From Our Archives
For other essays on this week's texts, see the essays by Debie Thomas: A Crucified God (2020), and The Clown King (2015),
For Sunday April 2, 2023
The Sixth Sunday in Lent
Lectionary Readings (Revised Common Lectionary, Year A)
Matthew 26:14–66 or 27:11–54
NOTE: the readings for Palm Sunday and Passion Sunday differ slightly. The essay this week can be used as a personal meditation or a liturgical - antiphonal reading.
This Week's Essay
"See, your king comes to you, gentle and riding on a donkey."
A king on a donkey? A prophetic act of political parody signals a different kind of kingdom.
"At first his disciples did not understand all this."
A recurrent theme throughout the gospels, so don't be too hard on yourself.
"As he approached Jerusalem and saw the city, he wept over it and said, 'If you, even you, had only known on this day what would bring peace.'"
More critical than at any time in our history — what will bring peace?
"You did not recognize the time of God's coming to you."
A terrifying thought, then and now.
The whole city of Jerusalem asked, "Who is this?"
The ultimate question that is still contested.
Children shouting in the temple: "Hosanna to the Son of David."
The littlest and the best.
"By what authority do you do these things?"
A trick question elicits a trick answer.
"Keeping a close watch on him, they sent spies, who pretended to be honest. They hoped to catch Jesus in something he said."
But Jesus "saw through their duplicity." And ours, too.
Jesus said, "I tell you the truth, the tax collectors and prostitutes are entering the kingdom of God before you."
So are all the groups that we love to hate. The religious insiders didn't believe it then; and we don't believe it now.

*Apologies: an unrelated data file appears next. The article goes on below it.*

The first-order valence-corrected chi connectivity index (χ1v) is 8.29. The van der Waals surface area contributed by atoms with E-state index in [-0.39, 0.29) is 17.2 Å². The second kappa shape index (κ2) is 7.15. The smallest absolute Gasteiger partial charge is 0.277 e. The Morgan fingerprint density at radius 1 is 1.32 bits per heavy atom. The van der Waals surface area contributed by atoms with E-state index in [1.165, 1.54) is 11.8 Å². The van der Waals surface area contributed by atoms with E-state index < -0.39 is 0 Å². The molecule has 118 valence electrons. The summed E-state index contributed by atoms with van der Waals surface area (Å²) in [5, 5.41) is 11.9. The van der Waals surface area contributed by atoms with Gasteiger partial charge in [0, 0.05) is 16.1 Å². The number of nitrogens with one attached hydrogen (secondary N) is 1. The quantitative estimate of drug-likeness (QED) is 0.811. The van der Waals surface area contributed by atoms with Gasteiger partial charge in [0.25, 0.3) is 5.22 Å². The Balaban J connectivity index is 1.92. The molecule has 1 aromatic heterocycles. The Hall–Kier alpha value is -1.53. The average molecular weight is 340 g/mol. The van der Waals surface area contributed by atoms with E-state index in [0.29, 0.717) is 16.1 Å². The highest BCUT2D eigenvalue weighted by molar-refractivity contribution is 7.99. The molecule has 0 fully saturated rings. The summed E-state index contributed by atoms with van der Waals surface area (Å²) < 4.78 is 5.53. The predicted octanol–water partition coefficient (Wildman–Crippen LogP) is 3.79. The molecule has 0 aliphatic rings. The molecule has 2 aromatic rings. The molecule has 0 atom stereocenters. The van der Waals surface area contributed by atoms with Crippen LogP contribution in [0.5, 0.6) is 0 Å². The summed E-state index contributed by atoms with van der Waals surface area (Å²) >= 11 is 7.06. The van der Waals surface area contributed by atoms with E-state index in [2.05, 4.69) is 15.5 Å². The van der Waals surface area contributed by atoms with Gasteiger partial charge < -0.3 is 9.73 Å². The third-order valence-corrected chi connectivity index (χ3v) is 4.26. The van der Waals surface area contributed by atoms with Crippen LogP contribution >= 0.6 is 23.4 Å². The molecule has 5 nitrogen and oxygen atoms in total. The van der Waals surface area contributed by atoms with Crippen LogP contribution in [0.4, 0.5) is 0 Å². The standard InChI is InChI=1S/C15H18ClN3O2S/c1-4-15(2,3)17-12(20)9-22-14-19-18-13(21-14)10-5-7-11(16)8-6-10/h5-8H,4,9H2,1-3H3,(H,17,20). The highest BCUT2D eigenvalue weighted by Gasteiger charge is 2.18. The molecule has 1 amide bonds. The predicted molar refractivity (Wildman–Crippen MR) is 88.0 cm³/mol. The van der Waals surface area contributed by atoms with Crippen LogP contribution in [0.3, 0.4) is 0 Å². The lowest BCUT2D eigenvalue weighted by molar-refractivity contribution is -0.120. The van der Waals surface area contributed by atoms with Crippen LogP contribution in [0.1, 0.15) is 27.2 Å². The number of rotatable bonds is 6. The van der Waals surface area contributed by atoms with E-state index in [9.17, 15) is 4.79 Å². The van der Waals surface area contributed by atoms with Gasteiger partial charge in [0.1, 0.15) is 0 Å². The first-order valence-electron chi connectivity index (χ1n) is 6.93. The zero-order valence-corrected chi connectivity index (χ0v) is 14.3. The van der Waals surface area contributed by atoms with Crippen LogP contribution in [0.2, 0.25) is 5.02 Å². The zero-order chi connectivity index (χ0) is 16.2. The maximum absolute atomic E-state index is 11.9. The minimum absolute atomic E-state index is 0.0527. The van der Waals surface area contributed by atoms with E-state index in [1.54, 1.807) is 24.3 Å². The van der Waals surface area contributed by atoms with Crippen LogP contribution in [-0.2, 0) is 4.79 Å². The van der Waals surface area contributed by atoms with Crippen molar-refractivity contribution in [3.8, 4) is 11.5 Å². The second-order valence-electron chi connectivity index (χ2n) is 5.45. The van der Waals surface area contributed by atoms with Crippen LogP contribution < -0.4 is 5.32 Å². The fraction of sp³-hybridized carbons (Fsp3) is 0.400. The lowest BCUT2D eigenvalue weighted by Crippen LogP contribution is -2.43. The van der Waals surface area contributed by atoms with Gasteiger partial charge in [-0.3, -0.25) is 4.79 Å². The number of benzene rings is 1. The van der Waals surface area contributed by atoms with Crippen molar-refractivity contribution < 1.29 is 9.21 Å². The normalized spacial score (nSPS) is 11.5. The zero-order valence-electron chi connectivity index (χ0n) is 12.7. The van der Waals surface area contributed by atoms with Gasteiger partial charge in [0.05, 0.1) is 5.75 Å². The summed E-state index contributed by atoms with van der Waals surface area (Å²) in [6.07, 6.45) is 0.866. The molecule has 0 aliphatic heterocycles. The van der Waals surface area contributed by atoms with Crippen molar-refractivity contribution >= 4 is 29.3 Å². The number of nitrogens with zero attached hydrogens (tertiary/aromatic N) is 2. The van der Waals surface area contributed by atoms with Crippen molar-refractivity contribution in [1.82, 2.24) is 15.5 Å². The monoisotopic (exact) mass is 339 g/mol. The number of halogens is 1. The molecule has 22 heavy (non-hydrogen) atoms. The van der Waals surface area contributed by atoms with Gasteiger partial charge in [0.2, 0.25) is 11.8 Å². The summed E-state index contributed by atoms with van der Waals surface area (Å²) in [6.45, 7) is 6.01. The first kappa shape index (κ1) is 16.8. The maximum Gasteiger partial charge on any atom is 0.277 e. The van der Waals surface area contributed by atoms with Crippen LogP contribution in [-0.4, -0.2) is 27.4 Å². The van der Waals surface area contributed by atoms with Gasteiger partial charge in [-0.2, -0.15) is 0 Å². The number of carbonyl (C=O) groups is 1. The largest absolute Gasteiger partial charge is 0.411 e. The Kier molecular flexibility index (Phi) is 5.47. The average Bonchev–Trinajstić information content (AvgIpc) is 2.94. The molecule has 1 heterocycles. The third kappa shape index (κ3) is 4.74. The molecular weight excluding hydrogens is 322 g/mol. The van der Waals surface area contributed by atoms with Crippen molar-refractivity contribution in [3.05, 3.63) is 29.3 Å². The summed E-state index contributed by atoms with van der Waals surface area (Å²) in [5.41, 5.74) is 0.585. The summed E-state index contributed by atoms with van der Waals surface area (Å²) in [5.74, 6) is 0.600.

The chief priests and elders "plotted to arrest Jesus in some sly way and kill him."
After thirty years of total obscurity, then three years of prophetic ministry, it's hard to imagine how one person caused so much political and religious turmoil.
At the last supper "a dispute arose among them as to which of them was considered to be the greatest."
At the Last Supper? Our vanity knows no boundaries.
"I tell you the truth, one of you will betray me."
Judas plays our part and takes our place.
"One by one they said to him, 'surely not I?'"
Yes, surely it is me and you.
"This very night you will all fall away on account of me."
Everyone promised loyalty, but no one gave it.
Peter: "Even if all fall away, I never will, even if I have to go to prison with you and die with you."
Enthusiasm and earnestness without enlightenment spell disaster.
"And all the other disciples said the same."
Which means that Judas and Peter are unexceptional.
"What is written about me is reaching its fulfillment."
Divine fulfillment, not political fate.
In Gethsemane, "all the disciples deserted him and fled."
Utterly alone in the violent world.
"Every day I was in the temple courts, and you did not lay a hand on me. But this is your hour — when darkness reigns."
We shouldn't deny that sometimes darkness reigns.
The high priest asked, "are you the Christ, the Son of God?"
Yes. Full stop.
A servant girl: "You also were with that Nazarene, Jesus."
Peter: "I don't know or understand what you're talking about."
Jesus: "The Lord turned and looked straight at Peter."
A look of compassion, not of condemnation.
"Peter broke down and wept bitterly."
"Judas was seized with remorse and returned the thirty pieces of silver."
Two betrayals, two regrets.
"They bound Jesus, led him away and handed him over to Pilate."